Presented by

  • Fraser Tweedale

    Fraser Tweedale

    Fraser works on identity management and PKI solutions at Red Hat. He's passionate about functional programming and security, and enjoys playing with those little plastic bricks from Denmark.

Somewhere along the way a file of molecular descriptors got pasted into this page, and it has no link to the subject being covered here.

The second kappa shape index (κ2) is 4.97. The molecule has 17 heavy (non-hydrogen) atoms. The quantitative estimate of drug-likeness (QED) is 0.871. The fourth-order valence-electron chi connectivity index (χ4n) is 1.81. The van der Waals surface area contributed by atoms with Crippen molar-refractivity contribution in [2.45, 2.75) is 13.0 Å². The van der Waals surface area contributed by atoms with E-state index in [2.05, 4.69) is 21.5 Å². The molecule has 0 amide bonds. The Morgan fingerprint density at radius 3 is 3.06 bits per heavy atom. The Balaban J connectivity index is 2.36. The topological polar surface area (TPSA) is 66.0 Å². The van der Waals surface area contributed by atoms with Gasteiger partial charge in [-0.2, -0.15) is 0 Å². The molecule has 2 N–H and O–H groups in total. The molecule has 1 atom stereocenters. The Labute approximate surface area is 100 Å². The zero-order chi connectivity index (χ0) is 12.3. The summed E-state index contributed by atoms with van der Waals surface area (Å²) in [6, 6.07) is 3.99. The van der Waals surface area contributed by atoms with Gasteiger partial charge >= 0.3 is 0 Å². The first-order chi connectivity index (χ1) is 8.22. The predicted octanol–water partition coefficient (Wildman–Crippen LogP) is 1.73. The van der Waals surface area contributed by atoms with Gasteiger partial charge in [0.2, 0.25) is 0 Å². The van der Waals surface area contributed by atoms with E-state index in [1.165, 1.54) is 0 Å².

The Kerberos PKINIT extension replaces password authentication with X.509 certificates. This bring some advantages but also new risks. In this presentation I explain and demonstrate how PKINIT works, and present a novel attack against FreeIPA's PKINIT implementation. Kerberos is an authentication and single sign-on protocol based on symmetric cryptography. To avoid the drawbacks and risks of passwords, the PKINIT protocol extension enables clients to authenticate using public key cryptography and X.509 certificates. To further improve security, private keys can reside and signing/decrytion operations can be performed on hardware cryptographic tokens (smart card, PIV, TPM, etc). I will start the talk with a brief overview of the core Kerberos protocol. Next I will explain how the PKINIT extension works, and demonstrate how to set up PKINIT and use it in a FreeIPA environment. Finally I will discuss some of the risks that arise when using PKINIT, and security considerations for implementations and administrators. I will present and demonstrate a recently discovered PKINIT security flaw in some older (but still supported) versions of FreeIPA. YouTube: LA Archive: